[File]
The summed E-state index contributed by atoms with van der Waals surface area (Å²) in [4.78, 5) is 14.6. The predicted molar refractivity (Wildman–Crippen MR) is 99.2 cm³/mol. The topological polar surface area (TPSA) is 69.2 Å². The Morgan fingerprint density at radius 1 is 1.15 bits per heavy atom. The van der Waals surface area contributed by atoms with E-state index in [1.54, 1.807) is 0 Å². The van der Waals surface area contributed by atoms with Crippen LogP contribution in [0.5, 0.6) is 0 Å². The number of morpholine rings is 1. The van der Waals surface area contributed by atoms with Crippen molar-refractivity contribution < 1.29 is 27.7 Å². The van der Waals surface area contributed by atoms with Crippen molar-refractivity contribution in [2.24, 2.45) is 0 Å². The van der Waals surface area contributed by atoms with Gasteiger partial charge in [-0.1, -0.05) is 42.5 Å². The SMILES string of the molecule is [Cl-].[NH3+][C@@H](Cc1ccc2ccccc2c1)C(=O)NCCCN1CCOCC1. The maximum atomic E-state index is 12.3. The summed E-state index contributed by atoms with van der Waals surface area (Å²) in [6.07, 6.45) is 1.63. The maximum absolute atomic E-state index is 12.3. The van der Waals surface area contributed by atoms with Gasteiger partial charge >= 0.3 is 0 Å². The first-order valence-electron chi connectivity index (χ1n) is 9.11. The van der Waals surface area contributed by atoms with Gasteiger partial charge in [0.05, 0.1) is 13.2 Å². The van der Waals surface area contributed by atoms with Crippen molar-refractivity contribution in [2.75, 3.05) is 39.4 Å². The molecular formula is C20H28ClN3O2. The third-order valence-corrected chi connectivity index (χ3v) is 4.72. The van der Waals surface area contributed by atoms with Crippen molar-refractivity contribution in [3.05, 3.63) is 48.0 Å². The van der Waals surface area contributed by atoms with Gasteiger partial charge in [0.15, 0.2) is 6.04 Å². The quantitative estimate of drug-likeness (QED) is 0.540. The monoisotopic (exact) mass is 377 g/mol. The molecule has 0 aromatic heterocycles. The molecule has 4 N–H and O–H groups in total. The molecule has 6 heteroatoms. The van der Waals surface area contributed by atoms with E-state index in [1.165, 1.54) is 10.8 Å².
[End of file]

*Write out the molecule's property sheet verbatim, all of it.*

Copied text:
The summed E-state index contributed by atoms with van der Waals surface area (Å²) in [4.78, 5) is 14.6. The predicted molar refractivity (Wildman–Crippen MR) is 99.2 cm³/mol. The topological polar surface area (TPSA) is 69.2 Å². The Morgan fingerprint density at radius 1 is 1.15 bits per heavy atom. The van der Waals surface area contributed by atoms with E-state index in [1.54, 1.807) is 0 Å². The van der Waals surface area contributed by atoms with Crippen LogP contribution in [0.5, 0.6) is 0 Å². The number of morpholine rings is 1. The van der Waals surface area contributed by atoms with Crippen molar-refractivity contribution < 1.29 is 27.7 Å². The van der Waals surface area contributed by atoms with Crippen molar-refractivity contribution in [2.24, 2.45) is 0 Å². The van der Waals surface area contributed by atoms with Gasteiger partial charge in [-0.1, -0.05) is 42.5 Å². The SMILES string of the molecule is [Cl-].[NH3+][C@@H](Cc1ccc2ccccc2c1)C(=O)NCCCN1CCOCC1. The maximum atomic E-state index is 12.3. The summed E-state index contributed by atoms with van der Waals surface area (Å²) in [6.07, 6.45) is 1.63. The maximum absolute atomic E-state index is 12.3. The van der Waals surface area contributed by atoms with Gasteiger partial charge >= 0.3 is 0 Å². The first-order valence-electron chi connectivity index (χ1n) is 9.11. The van der Waals surface area contributed by atoms with Gasteiger partial charge in [0.05, 0.1) is 13.2 Å². The van der Waals surface area contributed by atoms with Crippen molar-refractivity contribution in [2.75, 3.05) is 39.4 Å². The molecular formula is C20H28ClN3O2. The third-order valence-corrected chi connectivity index (χ3v) is 4.72. The van der Waals surface area contributed by atoms with Crippen molar-refractivity contribution in [3.05, 3.63) is 48.0 Å². The van der Waals surface area contributed by atoms with Gasteiger partial charge in [0.15, 0.2) is 6.04 Å². The quantitative estimate of drug-likeness (QED) is 0.540. The monoisotopic (exact) mass is 377 g/mol. The molecule has 0 aromatic heterocycles. The molecule has 4 N–H and O–H groups in total. The molecule has 6 heteroatoms. The van der Waals surface area contributed by atoms with E-state index in [1.165, 1.54) is 10.8 Å².